I once worked with a guy who told me this, with unblinking seriousness, when I sheepishly confessed to liking Metallica: “Metallica deconstructs masculinity.” I wasn’t sure if this was true, but I loved it: it sounded both smart and crazy, seemed dazzlingly counterintuitive, and absolved me of some of my embarrassment by conferring value on the sentence’s somewhat naff subject. In fact, I liked the statement so much that in the intervening couple of decades since I first heard it, I’ve tried to match its latter two words with other unlikely subjects in the art and entertainment worlds. For example, “Evan Hunter deconstructs masculinity.” Sure, it lacks the satisfying crunch of the original, but it has the advantage of being true.
Evan Hunter was born Salvatore Lombino in New York City in 1926 and died in Connecticut in 2005, and in that span he wrote one hundred–odd novels and a clutch of screenplays, most famously The Birds for Alfred Hitchcock. But the books for which Hunter is best known are credited to Ed McBain, whose name you will have seen on the covers of the 87th Precinct crime novels in your dad’s den. Your dad has good taste: the 87th Precinct novels are crisp, funny, and keenly plotted; Hunter was devoted to showing the detectives’ technique, supplying forensics, and not wasting the reader’s time.
The books are also the basis for a rather marvelous, utterly forgotten black-and-white crime drama that ran on NBC for a single season, from 1961 to 1962. “87th Precinct” doesn’t seem to be streaming anywhere; I got a copy of the DVD through my Boston-area library, which somehow borrowed it from a library in Lawrence, Kansas. Like the McBain novels, “87th Precinct” revolves around a handful of detectives working out of a standard-issue building in a gritty metropolis. Robert Lansing plays the head dick, Steve Carella, in a way that’s hard-boiled but not ossified. (Lansing had practice: he played Carella in 1960’s The Pusher, based on the McBain novel of that name.) Carella’s second bananas are Bert Kling, a young buck played by Ron Harper, whose tutelage under Lee Strasberg served the actor well; Meyer Meyer, the long-suffering family man, played by Norman Fell — Mr. Roper to you if you’re a child of the seventies — who turns in a subtly Jewed-up performance; and dedicated bachelor Roger Havilland (an asshole in the McBain novels but cleaned up for television), played by Gregory Walcott with a Southern accent that — in the series’ only unsolved mystery — keeps disappearing.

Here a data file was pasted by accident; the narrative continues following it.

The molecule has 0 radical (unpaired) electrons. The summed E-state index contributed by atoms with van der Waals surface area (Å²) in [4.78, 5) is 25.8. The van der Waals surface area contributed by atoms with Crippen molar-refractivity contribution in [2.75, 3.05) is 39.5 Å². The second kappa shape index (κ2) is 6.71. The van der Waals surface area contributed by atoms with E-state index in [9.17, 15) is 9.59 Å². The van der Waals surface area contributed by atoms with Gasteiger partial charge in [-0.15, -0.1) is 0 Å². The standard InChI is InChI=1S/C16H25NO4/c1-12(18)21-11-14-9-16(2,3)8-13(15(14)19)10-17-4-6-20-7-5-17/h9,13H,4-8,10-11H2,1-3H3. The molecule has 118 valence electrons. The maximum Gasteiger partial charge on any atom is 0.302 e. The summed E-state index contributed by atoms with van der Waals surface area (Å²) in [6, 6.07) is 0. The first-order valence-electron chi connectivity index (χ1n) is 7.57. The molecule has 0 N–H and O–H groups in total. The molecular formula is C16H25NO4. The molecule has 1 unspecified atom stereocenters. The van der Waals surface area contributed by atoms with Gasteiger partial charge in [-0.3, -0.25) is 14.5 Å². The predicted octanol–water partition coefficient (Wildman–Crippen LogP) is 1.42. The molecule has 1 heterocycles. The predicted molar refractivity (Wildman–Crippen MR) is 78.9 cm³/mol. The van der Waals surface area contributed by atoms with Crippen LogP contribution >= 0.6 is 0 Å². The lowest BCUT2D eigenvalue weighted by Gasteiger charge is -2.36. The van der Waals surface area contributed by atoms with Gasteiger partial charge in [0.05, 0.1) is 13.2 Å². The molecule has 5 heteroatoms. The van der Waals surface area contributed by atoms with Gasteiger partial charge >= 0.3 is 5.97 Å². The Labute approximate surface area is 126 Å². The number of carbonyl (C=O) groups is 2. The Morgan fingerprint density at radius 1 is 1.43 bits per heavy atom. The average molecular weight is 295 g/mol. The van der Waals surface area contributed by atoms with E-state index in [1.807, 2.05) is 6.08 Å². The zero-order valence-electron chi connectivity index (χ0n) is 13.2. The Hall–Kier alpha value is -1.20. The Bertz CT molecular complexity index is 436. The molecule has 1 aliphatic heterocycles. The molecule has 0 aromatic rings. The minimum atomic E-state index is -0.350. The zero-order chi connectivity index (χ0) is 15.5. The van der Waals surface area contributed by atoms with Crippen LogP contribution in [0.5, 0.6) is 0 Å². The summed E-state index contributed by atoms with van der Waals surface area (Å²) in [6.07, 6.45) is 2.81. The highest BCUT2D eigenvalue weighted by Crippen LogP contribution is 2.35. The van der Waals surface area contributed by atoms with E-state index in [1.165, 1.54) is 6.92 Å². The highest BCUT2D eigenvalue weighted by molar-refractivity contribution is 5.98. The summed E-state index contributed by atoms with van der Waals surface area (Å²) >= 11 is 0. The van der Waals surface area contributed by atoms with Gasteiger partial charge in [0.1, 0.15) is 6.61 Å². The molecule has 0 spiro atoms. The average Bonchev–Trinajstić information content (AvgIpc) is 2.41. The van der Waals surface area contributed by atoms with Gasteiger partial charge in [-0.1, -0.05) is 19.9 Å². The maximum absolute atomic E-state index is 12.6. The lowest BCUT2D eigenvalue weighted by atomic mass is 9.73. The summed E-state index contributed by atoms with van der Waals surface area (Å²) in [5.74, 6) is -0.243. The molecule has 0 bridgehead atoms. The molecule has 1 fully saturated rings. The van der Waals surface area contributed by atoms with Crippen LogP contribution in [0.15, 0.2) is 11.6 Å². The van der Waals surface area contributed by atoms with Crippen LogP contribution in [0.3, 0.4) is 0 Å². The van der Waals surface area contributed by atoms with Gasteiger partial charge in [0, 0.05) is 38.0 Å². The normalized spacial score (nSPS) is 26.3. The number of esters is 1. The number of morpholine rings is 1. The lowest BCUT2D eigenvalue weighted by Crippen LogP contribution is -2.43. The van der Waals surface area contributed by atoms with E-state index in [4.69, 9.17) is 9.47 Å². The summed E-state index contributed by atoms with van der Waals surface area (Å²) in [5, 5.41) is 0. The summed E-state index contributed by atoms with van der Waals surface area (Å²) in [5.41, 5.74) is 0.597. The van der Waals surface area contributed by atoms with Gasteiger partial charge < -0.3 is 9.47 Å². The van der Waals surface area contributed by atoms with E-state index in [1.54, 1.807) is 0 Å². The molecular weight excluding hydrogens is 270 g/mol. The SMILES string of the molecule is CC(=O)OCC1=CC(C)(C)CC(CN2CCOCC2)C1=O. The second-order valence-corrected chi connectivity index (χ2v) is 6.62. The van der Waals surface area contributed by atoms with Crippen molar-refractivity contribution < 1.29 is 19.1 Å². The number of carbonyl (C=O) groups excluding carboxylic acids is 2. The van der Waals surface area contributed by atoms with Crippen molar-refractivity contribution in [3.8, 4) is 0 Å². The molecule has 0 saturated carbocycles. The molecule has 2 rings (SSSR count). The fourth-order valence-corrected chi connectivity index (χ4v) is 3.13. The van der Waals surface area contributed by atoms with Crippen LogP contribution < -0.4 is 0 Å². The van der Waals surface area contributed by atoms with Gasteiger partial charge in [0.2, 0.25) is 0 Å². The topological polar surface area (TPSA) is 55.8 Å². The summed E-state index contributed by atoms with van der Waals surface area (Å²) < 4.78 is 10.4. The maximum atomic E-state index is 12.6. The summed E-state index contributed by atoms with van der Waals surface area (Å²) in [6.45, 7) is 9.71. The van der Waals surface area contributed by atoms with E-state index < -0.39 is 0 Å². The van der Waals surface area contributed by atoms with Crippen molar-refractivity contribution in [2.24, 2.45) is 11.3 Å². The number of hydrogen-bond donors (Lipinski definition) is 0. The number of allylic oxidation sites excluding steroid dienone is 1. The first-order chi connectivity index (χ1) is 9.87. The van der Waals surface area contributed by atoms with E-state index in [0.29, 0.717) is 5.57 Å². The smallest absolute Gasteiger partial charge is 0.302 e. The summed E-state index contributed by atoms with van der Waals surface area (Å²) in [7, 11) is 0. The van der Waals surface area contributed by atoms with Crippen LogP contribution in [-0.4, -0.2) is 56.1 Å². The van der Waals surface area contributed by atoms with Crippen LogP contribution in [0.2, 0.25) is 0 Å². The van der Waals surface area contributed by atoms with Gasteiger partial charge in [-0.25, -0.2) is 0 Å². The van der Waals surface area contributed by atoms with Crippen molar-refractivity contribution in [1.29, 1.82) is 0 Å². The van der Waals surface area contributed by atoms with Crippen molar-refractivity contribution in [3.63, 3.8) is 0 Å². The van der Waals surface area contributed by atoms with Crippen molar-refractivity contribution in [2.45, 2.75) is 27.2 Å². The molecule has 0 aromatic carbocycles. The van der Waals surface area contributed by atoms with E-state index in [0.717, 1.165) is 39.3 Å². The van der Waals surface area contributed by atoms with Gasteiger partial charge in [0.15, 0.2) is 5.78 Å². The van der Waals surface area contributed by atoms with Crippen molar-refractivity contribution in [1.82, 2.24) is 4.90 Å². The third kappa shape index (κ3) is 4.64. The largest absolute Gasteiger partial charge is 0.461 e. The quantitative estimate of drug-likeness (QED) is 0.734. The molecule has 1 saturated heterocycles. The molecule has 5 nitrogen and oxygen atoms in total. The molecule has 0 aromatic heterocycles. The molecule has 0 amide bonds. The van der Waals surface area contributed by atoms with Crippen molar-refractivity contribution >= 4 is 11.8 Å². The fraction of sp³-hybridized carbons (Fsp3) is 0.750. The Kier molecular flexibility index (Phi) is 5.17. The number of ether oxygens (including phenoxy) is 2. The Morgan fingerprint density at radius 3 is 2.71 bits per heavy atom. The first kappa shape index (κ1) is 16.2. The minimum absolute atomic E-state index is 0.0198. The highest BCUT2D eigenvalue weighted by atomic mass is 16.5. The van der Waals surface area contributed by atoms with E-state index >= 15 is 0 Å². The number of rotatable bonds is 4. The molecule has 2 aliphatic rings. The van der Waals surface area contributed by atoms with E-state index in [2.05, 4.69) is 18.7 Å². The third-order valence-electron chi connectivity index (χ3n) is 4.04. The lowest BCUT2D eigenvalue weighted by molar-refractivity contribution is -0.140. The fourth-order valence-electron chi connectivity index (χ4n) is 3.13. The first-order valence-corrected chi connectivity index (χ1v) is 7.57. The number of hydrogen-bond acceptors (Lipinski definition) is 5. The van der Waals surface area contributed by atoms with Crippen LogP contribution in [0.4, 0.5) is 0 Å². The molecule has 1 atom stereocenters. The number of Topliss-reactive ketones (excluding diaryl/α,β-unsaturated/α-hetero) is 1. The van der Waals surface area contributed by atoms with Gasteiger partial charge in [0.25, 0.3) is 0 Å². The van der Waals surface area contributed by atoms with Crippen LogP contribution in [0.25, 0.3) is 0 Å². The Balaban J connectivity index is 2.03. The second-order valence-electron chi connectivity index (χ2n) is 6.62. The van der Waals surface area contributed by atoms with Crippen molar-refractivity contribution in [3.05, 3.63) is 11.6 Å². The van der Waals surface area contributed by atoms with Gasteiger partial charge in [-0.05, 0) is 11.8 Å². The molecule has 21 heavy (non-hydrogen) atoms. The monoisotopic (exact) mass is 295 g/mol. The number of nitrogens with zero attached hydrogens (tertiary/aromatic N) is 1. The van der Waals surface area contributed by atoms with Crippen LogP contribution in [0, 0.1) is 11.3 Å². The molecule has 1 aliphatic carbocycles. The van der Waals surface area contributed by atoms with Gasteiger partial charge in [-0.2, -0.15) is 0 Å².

The thirty episodes are economical and muscular, and there’s not a dud among them. Some were based on stories by pros like the just-out-of-the-gate Donald E. Westlake, but the most reliable source of material was the 87th Precinct books — Hunter himself turned a couple into teleplays. Given this, “87th Precinct” can’t help but carry the mark of Hunter’s liberalism, made plain in his books and in interviews, which is what transforms the show from a solid crime drama into something a little bit heroic for its time.
“87th Precinct” is almost exhibitionist in its sympathy for the luckless community the detectives serve, made up of kooky old-timers, people with accents, kids playing unsupervised on city sidewalks, and adults on their second chances. You won’t often find the 87th’s detectives rushing to catch a crook at a Park Avenue palace. This precinct was serving — in a phrase that would have made Carella suspicious — multicultural America.
If the pasty, blue-eyed Lansing doesn’t immediately conjure the novels’ pointedly Italian-American star, there’s no glossing over his background in the scripts. In one episode, after Carella meets an older Italian couple — the owners of a burgled shop — he tosses off a line in Italian to gain their trust. In another, he’s trying to get a suspect’s name out of a club owner who says, “It’s one of those long, crazy I-talian names. Seems like it starts with a C,” to which the detective replies, “You mean something like Carella?” In “Occupation, Citizen,” Carella meets with a locksmith — a “Hungarian refugee” — who may be able to identify a perp. When Carella tries to pronounce the locksmith’s name — it’s Czepreghi — the man smiles and says, “I’m going to change it when I get my citizenship papers. I mean, we’re going to have a baby. You can’t hang a name like that on an American kid.” Carella says, “Don’t change it. It’s a good name.” Funny how Hunter, who had adopted a de-ethnicized name, kept his protagonist’s stripes visible.